Hardware Setup

just the faqs

Browse this section for the answer to common hardware setup


This section works like a FAQ page.  One section is always open, currently this section!   You can click on a title or the “+” icon on the right side to open a section.  To close a section, just open a different section.

Calibration - Getting started

Each new setup and initial calibration presents it’s own set of challenges.  Below you will find a method to approach an initial calibration.   

It is recommended that you work directly with us on your initial setup.  Subsequent calibrations are generally very easy.

Camera settings

Normally, the only camera setting that you expect to change is the aperture (f-stop).  Ideally it will be in the middle of the f-stop range for that lens, which tends to be the sharpest aperture for the lens.  You also want to avoid very high f-stops, like f22, because it can introduce other lens artifacts like airy disks and introduce diffraction limiting issues.

As a starting point, select the following camera settings:

Setting Value
 Aperture f/8   (higher numbers let in less light and make the image darker)
 ISO 100   (higher numbers are more sensitive and will make the image lighter with more noise)
 Shutter Speed 1/125   (this should never change for any reason for Slabsmith photo stations)
 Quality Large/Fine   (or whatever the best setting is for your camera)
White Balance Flash   (or a properly done custom white balance, but “flash” WB is good 95% of the time)
WB Shift 0 0   (neutral)



Flash Settings

Ideally, we are trying to recreate the sun.  This means we want a very powerful light source from very far away.  Since we haven’t figured out how to keep the skys clear and the sun in one spot, we have to try to simulate the sun as much as possible with multiple flash units.  Just like our ideal, we want to have them at maximum power, and as far away as possible without having to increase the ISO sensitivity or widen the f-stop.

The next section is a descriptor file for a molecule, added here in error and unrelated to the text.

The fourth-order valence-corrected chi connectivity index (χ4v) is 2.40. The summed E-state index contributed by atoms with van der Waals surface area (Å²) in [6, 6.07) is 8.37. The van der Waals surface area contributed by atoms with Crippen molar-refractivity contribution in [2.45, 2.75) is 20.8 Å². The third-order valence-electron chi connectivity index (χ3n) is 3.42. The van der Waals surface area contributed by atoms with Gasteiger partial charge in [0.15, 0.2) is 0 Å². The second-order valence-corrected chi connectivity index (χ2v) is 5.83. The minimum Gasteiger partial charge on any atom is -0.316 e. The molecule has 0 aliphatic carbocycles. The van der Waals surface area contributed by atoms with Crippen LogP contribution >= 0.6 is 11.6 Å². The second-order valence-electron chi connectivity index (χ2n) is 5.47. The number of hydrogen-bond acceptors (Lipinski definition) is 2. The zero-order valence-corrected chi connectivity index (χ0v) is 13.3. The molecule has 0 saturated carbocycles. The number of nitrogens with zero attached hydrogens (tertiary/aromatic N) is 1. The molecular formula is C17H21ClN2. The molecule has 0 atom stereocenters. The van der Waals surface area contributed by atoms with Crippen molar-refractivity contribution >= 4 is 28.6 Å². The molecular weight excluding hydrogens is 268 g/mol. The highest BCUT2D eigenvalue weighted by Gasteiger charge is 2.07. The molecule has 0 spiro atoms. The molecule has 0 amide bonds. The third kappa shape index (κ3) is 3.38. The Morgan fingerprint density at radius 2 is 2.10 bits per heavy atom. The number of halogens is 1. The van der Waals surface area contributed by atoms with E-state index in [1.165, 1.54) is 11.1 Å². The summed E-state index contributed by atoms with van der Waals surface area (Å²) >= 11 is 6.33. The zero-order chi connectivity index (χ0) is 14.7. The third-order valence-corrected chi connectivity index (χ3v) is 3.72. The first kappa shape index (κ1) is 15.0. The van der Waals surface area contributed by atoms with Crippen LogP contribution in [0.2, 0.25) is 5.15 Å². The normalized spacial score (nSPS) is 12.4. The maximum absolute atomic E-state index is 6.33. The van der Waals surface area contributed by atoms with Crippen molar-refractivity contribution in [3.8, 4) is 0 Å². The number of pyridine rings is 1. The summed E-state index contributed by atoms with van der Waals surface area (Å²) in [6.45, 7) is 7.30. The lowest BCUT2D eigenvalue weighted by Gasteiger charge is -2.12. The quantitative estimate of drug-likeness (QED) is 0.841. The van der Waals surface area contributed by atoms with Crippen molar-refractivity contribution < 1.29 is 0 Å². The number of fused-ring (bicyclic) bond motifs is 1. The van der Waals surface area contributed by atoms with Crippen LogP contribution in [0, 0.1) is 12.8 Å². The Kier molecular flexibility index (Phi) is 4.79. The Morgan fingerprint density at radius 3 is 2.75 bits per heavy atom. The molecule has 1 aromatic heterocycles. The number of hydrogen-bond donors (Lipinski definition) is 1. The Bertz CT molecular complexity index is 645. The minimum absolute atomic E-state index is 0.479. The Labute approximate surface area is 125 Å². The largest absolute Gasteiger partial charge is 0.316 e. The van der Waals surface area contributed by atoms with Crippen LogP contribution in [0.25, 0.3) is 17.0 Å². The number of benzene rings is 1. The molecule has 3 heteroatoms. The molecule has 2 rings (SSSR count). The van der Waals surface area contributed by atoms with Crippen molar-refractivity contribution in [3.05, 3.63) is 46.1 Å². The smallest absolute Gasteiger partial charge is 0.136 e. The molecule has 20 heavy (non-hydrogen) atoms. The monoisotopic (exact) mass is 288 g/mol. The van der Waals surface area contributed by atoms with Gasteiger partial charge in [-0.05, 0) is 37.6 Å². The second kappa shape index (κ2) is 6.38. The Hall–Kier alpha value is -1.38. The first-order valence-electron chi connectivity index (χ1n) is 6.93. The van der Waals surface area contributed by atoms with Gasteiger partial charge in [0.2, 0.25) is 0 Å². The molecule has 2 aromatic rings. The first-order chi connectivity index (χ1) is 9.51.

An ideal positioning of the lights is roughly 15-20 feet away from the corner of the calibration grid on a diagonal, with the lower lights on each side at floor level, and the top lights on each side approximately 10-12 feet in the air.  The exact positioning of the light poles and the top light will vary with your setup, and is most affected by the distance of the camera to the grid.  The closer the camera is to the grid, the further out to the sides you will have to place your lights.  ( see the photo station layout diagram )

Don’t use umbrellas or other light modifiers.  They reduce the effective output of your lights and rarely have a valid use.

It is best if your lights are permanently fixed in location.  If you must move the lights for safety reasons, such as lights placed in a aisle, use pins on the light stand and holes in the floor to make sure you can accurately reposition your lights when it is time to take a photo.



Common scenarios

  • Hotspots
    When you take your calibration photo, if you see focused hotspots, it means you need to move your lights further out to the sides.  If this is impossible because of a wall or other obstacle, you may have to move the lights forward and may need to turn the power down to compensate.  It’s important to note that our calibration grid is much larger than any slab you will be photographing, so if your hotspots are in areas that are beyond the extents of your slabs, you don’t need to worry about them.
  • The Green X of Mediocrity
    If you see this in your lighting variation report:
    Green X of Mediocrity
    you have a situation where one of the following is the likely problem:
    1: Your lights are close to the grid and not powered as high as they should be.  Ideally, move the lights further away and set them to full power.
    2: Your lights have unnecessary light modifiers, like umbrellas.  Take the umbrellas off, turn the lights so they are pointing at the grid, make sure they are on full power and reshoot.